If you planted your garlic when I told you to last fall, chances are it’s now growing squiggles from the top of it. Those are garlic scapes and here’s what you need to do with them.
Sorry. Wrong photo. I mean, those are indeed garlic scapes, but you can’t make a headdress out of them until you can identify and cut them.
THIS is what your garlic scapes probably look like in June.
STUFF YOU WANT TO KNOW
What Are Garlic Scapes
There are 2 types of garlic: hard neck and soft neck.
ONLY hard neck garlic grows scapes. Hard neck garlic is grown in cooler climates. If you own a snowshovel, you’re probably growing hard neck garlic and will have scapes that need to be dealt with.
Scapes are the squiggly stems that grow from the centre of the stalk, sprouting in June.
Why Do You Cut Garlic Scapes?
You’re going to want to chop those scapes off because they’re actually the garlic flowers (scientifically speaking they aren’t actually the flowers because they only partly form but that’s all jargon we don’t care about right now.)
The scapes eventually turn into big, puffy, garlic scented flowers, which may seem like a fun thing, but if you let your scapes go to flower then it’ll drain the plant’s energy from forming proper sized heads of garlic. So, you need to trim your scapes.
You can allow some of your scapes to grow and harvest the seeds that eventually emerge after the flowers. These are called bulbils and they can be planted just like you plant a garlic clove but it takes a couple of years before they’ll actually form full heads of garlic.
When to Cut Scapes
The absolute perfect time to cut the scapes off is once they’ve curled into one complete circle like this. But … it’s pretty much whenever you notice them.
If they’ve done two curls, don’t worry about it, just cut them off and grin to yourself for remembering to do it at all.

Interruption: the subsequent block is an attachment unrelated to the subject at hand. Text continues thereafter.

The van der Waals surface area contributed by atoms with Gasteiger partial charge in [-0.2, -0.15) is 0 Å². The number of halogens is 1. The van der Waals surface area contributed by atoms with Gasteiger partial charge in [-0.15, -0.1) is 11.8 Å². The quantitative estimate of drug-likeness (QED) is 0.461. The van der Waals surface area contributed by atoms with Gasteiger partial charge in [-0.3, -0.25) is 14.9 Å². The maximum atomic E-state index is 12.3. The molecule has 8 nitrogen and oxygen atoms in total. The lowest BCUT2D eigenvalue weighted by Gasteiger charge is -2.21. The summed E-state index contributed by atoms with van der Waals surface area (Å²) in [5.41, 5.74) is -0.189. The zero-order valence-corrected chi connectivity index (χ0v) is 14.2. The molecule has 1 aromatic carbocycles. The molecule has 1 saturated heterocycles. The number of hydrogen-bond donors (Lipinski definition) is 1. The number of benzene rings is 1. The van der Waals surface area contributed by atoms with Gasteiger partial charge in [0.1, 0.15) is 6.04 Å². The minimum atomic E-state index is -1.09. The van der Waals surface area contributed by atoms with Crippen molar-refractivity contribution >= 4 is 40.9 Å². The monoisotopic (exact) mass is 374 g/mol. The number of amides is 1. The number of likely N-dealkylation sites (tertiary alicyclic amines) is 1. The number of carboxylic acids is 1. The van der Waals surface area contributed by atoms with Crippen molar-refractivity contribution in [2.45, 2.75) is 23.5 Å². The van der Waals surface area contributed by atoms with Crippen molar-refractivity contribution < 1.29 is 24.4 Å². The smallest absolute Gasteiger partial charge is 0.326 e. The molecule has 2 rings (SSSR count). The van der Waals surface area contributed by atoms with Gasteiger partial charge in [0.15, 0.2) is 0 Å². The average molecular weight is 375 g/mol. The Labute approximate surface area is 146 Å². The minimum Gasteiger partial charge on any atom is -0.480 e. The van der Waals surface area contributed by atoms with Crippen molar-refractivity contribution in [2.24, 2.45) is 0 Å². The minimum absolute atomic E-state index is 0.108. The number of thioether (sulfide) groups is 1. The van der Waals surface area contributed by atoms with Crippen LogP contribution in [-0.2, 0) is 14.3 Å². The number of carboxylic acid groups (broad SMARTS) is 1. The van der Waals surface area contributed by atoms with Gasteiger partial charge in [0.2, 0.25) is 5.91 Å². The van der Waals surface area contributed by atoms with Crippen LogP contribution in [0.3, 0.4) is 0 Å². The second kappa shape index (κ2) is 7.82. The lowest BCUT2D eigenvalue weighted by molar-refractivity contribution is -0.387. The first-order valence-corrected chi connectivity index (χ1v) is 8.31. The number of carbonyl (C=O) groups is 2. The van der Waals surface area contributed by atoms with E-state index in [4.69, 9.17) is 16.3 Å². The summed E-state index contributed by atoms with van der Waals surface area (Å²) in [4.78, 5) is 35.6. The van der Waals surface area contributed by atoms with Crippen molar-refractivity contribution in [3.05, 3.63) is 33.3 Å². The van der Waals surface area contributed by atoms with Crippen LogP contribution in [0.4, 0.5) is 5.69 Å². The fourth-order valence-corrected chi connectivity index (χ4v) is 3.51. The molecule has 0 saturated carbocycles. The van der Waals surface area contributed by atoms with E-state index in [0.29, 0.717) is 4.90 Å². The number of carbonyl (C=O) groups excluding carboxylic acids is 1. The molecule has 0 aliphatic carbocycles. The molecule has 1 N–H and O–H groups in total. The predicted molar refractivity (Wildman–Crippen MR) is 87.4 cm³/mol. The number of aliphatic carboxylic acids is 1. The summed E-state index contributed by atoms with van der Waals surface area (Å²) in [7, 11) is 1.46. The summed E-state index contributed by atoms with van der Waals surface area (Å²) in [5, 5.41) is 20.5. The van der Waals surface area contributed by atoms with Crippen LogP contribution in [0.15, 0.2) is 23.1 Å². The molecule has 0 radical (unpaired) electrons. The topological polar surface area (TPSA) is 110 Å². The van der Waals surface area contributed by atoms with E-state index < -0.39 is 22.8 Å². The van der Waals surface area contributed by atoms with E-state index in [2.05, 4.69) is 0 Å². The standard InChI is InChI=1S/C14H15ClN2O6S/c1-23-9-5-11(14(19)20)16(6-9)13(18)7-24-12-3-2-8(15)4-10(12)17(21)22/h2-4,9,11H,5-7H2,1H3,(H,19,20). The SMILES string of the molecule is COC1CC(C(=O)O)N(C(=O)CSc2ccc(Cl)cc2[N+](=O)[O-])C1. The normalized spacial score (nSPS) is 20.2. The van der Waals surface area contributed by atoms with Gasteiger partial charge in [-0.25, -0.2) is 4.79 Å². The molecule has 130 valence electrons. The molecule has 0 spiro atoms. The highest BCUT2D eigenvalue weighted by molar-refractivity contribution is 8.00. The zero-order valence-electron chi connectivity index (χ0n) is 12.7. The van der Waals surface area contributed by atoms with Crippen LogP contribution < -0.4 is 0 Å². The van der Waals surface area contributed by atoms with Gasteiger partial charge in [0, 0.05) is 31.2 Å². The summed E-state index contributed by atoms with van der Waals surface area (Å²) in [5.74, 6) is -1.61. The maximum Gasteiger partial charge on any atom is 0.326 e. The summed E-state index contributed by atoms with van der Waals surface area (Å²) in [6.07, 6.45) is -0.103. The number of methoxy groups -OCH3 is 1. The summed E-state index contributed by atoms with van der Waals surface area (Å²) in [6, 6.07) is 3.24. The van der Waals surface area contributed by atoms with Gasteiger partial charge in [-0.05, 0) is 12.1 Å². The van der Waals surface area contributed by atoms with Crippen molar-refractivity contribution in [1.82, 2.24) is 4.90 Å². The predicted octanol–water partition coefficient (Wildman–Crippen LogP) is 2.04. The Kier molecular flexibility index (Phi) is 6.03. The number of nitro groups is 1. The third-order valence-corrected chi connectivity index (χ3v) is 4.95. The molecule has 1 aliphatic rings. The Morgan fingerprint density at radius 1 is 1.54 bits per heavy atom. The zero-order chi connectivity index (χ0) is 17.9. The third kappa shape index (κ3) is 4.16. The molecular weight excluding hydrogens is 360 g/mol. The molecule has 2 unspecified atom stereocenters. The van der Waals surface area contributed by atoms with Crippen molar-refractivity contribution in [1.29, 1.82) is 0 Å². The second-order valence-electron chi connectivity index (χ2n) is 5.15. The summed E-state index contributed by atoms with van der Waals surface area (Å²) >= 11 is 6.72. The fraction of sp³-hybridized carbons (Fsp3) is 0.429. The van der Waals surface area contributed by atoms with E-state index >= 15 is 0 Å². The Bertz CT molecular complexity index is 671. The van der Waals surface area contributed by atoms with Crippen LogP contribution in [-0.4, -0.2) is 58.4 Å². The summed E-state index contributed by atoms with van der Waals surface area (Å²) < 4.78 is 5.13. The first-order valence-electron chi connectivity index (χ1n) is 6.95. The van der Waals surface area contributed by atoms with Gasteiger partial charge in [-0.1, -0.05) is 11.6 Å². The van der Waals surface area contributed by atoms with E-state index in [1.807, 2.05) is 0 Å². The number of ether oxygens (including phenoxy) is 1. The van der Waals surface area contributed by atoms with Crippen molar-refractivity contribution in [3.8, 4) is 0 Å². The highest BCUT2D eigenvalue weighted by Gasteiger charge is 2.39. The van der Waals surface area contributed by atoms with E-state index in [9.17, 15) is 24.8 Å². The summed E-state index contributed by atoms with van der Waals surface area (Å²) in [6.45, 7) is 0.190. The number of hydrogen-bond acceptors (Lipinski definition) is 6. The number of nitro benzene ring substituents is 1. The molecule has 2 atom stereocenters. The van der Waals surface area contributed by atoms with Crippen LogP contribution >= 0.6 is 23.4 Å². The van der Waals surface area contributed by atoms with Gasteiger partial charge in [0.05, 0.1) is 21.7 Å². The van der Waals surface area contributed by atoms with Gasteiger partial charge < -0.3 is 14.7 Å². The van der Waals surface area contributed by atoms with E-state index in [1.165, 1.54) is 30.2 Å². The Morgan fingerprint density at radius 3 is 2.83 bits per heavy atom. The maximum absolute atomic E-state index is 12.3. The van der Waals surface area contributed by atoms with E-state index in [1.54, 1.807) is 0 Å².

If you plan on cooking with the garlic scapes, one curl is better as well because the older the scapes are the tougher and more fibrous they get.
They grow fast those scapes. One morning you have a regular stalk of garlic and the next you’ll have a patch of squiggles. That’s when it’s time to grab a pair of scissors.
How to Cut Scapes
Just use a pair of regular scissors to cut the scape off where it meets the first leaf it comes to.
Make your cut on an angle like you would cutting any plant outside, because it allows rain to slip off instead of collect on top. Although, honestly, I don’t think it really matters all that much.
The entire scape is edible, and like I mentioned earlier if they’re young with just one loop they’re very tender. Anything bigger than that and they start to get fibrous, plus the flowers have started forming inside the tip.
Leek Moth in Garlic Scapes
Leek moth lay eggs on garlic scapes, onions, leeks and shallots. Those eggs hatch and then the larvae burrow into the plant and eat their way through it from the top down.
Look for leek moth larvae damage on the leaves at this time of year.
If you have damage like this, spray your garlic with Bt (Bacillus thuringiensis) a soil bourn natural bacteria that disturbs the guts of caterpillars and larvae and stops them from eating.
You can see where leek moth larvae have burrowed into this scape at the tip.
If you cut the tip crosswise, you can see the hole goes down into the scape. So if you eat this scape, you’ll probably be eating larvae as well without any of the added benefits of winning Survivor.
Remove any leaves or scapes with leek moth damage and throw them in the garbage – not the compost pile. You should also pull up infected plants to help prevent more emergence and damage.
What to do with garlic scapes?
You can throw the scapes into the compost pile, make a necklace out of them, braid them into a dog leash, attach them to a headband for a truly fashionable look good for driver’s license photos, school pictures or scape porn …
or … if you want to be a little more pedestrian you can cook with them. If you’re boring and have no intention of making it big in garlic scape porn.
Garlic Scape Pesto is the way you want to go for cooking. I make a double batch every summer with my garlic scapes and freeze it to use throughout the winter. Plus I eat some immediately of course. It’s a light, bright, tasting pesto with a mild garlic taste.
So if you grow it, go outside and check for scapes now. Before the thought eSCAPES you.
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